Queen's GP Society is run by an enthusiastic group of undergraduate medical students, aiming to encourage General Practice as a diverse career pathway. We talk to Society President and final year medical student, Tim Neill, about their incredible work, and how MedAll has enabled them to make a global impact.
We'd love to know more about Queen’s GP Society, how does it run?
Three years ago when I joined, we had a president, vice president, secretary, and treasurer who acted as an executive committee. This year we've expanded, and we now have two vice presidents. We've also added in a social media officer and two event admin officers who are responsible for the structuring, scheduling and production of our MedAll events.
Tell us, what was life like before MedAll?
We were primarily holding face to face events on a monthly basis and would have used Google Forms and Eventbrite for registrations, which was a lot of manual work as we had to collate and pull information from those tools.
What was the catalyst for exploring other platforms?
As everybody experienced, we had massive changes over Covid. As a Society we still wanted to produce good quality educational content and hold regular events. We wanted to promote General Practice, which got tough treatment in the media with issues that had been precipitated by Covid, so we started running our events online.
We're interested to know, why did you start using MedAll?
We started off using Zoom. We had to do registrations via Google or Microsoft Forms, send out an email invite to each registered participant, and then another email asking for pre-submitted questions. We then had to distribute this information to our speakers and our presenters, and only after that could we actually look at getting the event up and running.
MedAll had been floated as something for us to trial. We had a call with the team who talked us through the features and the penny dropped. We embraced it with open arms. Ever since then we've seen the developments and fantastic additions to the software that have made our life so much easier.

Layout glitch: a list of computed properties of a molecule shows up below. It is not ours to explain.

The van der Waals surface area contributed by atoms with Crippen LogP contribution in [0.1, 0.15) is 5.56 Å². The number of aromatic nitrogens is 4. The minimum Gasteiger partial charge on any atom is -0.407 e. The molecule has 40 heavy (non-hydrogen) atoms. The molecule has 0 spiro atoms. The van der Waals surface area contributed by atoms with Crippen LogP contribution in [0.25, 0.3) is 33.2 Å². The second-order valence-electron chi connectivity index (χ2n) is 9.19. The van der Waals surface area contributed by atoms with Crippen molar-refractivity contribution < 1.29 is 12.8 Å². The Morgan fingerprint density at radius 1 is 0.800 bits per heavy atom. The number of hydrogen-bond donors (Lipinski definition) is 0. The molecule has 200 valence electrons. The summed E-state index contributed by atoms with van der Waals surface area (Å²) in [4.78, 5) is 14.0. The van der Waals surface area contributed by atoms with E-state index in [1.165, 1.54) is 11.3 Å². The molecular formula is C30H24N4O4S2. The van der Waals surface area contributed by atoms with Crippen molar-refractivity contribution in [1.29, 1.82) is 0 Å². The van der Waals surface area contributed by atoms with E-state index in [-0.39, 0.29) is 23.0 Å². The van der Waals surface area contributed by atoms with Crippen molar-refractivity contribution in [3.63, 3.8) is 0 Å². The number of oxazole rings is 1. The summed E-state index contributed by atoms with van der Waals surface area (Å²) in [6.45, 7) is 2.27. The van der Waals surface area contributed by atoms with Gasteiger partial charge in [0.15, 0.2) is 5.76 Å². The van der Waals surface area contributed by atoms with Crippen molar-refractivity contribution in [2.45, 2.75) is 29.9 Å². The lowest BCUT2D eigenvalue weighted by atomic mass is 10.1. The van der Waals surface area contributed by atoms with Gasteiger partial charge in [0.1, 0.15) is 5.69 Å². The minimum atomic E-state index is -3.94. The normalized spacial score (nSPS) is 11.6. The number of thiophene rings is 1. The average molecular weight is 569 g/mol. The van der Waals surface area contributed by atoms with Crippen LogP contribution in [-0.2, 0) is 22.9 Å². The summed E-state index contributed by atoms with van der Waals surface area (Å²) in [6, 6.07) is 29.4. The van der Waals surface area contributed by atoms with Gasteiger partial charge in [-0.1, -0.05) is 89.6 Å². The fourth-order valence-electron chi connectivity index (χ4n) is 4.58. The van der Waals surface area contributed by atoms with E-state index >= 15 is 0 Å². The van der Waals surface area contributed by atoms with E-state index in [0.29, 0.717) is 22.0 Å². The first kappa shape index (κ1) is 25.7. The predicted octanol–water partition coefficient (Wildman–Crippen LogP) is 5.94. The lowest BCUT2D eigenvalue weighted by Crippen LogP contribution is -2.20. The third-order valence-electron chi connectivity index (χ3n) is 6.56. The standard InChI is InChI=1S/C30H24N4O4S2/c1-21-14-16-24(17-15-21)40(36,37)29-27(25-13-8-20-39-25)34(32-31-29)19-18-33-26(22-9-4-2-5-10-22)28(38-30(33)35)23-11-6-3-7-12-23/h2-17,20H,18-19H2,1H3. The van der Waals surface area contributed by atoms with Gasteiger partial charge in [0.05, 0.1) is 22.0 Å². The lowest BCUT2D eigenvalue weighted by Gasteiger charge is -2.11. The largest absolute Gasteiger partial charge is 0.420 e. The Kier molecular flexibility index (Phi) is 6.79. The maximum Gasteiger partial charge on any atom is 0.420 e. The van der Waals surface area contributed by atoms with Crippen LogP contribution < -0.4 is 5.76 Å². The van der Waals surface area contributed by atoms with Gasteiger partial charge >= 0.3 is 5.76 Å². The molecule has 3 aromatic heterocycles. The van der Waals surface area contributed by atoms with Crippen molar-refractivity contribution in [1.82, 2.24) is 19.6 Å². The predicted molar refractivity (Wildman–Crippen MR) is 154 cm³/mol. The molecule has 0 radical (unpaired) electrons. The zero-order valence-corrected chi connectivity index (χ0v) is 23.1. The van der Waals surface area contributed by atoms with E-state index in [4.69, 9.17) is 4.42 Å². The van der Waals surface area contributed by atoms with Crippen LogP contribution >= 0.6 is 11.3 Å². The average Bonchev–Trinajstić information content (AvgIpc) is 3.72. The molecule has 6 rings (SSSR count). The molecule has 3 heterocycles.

How do you find introducing MedAll to your community?
A lot of the medical education departments in our local hospitals are using MedAll and have a MedAll account set up. At an event we ran recently, one of our speakers had never heard of MedAll, we were able to reassure them that our settings only allowed registered and verified delegates to attend that event. This then gave them confidence to speak openly and honestly at the event, and know that their presentation wasn’t going to be misunderstood.
What do you find most useful about MedAll?
GP is a multidisciplinary specialty. Through MedAll, we've been able to gather data on who's turning up to our events, where they work and what their healthcare discipline is. It's been really interesting to see who is attending our events as we’ve had midwifery students, nursing students, pharmacists, social workers and many more. It’s really encouraging for us that our ethos is being fulfilled in this way.
Through running virtual and hybrid events, students can come into a lecture theatre together or tune in from a hospital a couple of thousand miles away. I definitely feel more confident to run this style of event and that is because of the support that's available on MedAll.
Lastly, what’s your proudest moment as President?
My proudest moment was the recent Ace your SJT event. Almost 500 people from across Northern Ireland, the UK, the Republic of Ireland, Europe, and the world registered for that event. MedAll demographics are great for tracking, as I could see where people were registering from, and we had delegates joining us from Canada, Nigeria, Romania and Ukraine. It was a great feeling to know that students were able to tune in from right across the world and to hear what our little Northern Irish based Society had to say about the SJT. Seeing that amount of people coming to an event that we organised, from across the world, showed us that we were breaking down barriers. This wouldn't have been possible without MedAll, as we couldn't have promoted what we were doing to a global audience.